Town Council: No new houses on Curran Road open space

Town Council: No new houses on Curran Road open space

CUMBERLAND - Town Council members last week unanimously refused a developer's request to create three houselots on two and one-half acres of land currently zoned for open space.

John C. Lynch of East Providence told the council that the late Mary Carty, a close family friend, had lived all of her 75 years in the 200-year-old farmhouse at 121 Curran Road.

Since acquiring the house after her death, Lynch has been renovating the vacant structure and making plans to divide the land to build two more houses facing Curran Road.

But for reasons that no one at last week's meeting could fully explain, the land has that rare "open space" zoning designation that's generally reserved for recreational use or environmental protection.

And no amount of argument by attorney Scott Partington, nor analysis by a land use expert about surrounding houses in the Curran Road area, could persuade the council to allow one or two more houses on the land.

Just five Town Council members heard the petition. Councilor Scott Schmitt is routinely recusing himself from all hearings that involve his personal attorney, Partington. Councilor Art Lambi was attending the North Cumberland Fire District annual meeting.

The Curran Road land here backs up to the Abbott Run, the source of drinking water for Pawtucket and southern Cumberland, and abuts two cemeteries.

Across the street is the Bradley Farm.

But nearby are countless small houselots all zoned for residential use, consultant Edward Pimentel told the council.

"I would contend from the outset that the current zoning designation is inconsistent with the town's comprehensive plan. All the surrounding blocks are high density, albeit classified as R-1 (residential, single family).

Also piping up with an argument in favor was the town's solicitor, Thomas Hefner.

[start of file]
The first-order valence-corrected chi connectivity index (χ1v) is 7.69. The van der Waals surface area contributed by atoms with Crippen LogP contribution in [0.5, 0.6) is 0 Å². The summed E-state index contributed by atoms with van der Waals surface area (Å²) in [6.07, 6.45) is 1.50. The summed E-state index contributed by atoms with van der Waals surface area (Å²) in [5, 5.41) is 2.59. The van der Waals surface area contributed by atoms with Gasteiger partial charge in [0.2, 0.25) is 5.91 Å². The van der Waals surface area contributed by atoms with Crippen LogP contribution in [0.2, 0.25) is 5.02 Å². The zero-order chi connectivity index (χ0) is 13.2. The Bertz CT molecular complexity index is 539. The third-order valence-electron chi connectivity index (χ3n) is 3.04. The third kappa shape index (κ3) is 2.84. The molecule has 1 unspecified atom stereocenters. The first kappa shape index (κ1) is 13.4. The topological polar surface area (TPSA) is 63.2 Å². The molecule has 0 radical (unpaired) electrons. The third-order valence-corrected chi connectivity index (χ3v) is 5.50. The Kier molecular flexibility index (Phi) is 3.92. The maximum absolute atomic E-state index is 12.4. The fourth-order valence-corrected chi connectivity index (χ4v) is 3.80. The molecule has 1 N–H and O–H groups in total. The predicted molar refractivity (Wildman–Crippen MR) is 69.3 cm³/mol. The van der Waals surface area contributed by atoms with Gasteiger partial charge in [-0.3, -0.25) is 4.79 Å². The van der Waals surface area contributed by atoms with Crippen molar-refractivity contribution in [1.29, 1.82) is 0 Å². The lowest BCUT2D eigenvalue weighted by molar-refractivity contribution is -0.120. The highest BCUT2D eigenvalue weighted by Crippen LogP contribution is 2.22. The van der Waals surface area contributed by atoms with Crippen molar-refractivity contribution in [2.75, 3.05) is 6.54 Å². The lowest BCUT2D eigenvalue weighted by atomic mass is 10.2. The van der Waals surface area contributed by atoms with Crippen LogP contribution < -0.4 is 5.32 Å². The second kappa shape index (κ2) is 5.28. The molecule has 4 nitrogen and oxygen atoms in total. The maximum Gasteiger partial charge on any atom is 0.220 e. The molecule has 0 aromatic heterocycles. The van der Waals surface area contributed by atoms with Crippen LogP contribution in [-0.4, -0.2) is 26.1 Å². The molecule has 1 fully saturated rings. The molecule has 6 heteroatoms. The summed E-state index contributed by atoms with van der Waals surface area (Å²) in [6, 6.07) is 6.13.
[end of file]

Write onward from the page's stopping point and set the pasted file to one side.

"Having this land zoned counter to the comprehensive plan makes no sense to me," he said. He reminded the councilors they could impose restrictions on whatever they approved.

Sewer and water connections were said to be 300 feet up the road. According to Cumberland's regulations, lots with town sewer and water may be as small as 25,000 square feet, prompting speculation that Lynch would build a short road and install five or six lots.

Partington promised a total of just the three that would meet the 100-foot frontage along Curran Road.

Still, the petition drew objection from nearby resident Robert Hemond, who questioned whether Lynch would truly be restricted to just three houselots.

He's lived across the street for 45 years, he said.

"I can't stop you. And I know there's going to be a road in there," he said.

Replied Higgins, "Not if we say there won't be a road."

Councilor Jeff Kearns commented, "The landowner knew it was open space and the restrictions when it was purchased."

And from Chris Collins, superintendent of the Pawtucket Water Supply Board, came objection, too.

He noted testing shows the quality of the water, which begins in the Diamond Hill and Arnold Mills reservoirs in northern Cumberland, is slowly "degraded" as it travels south in the Abbott Run to the water treatment plant near Valley Falls. Adding two more houselots and the related runoff would further harm the quality, he said.

Collins told the council that the PWSB had looked at the property after a family contacted him, but he felt there was no need for action because of the open space designation.

As it became apparent that at least several of the five members present wouldn't be supporting the zone change, Higgins offered to table the petition until the August meeting presumably to give Partington time to present a new argument. But the motion to table, from Councilor Bill Murray, didn't receive a second.

Counselors went ahead with the vote and denied the request, which cannot be appealed to Superior Court, Partington had acknowledged earlier in the evening.

In other zoning action, President Higgins referred two proposed zone changes to the Planning Board for a recommendation before the council hears them:

* At 65 Pine Swamp Road, Rueben and Linda Hancock are seeking to rezone from Agricultural 2 to Commercial 1 to accommodate a garden center with a 5,500-square-foot retail building and attached greenhouse.

* At 3595 Mendon Road, Eneida and Fredrick Vann are requesting a change from Residential 1 to Commercial 1. Eneida operates a salon here and wants to expand the square footage of the building.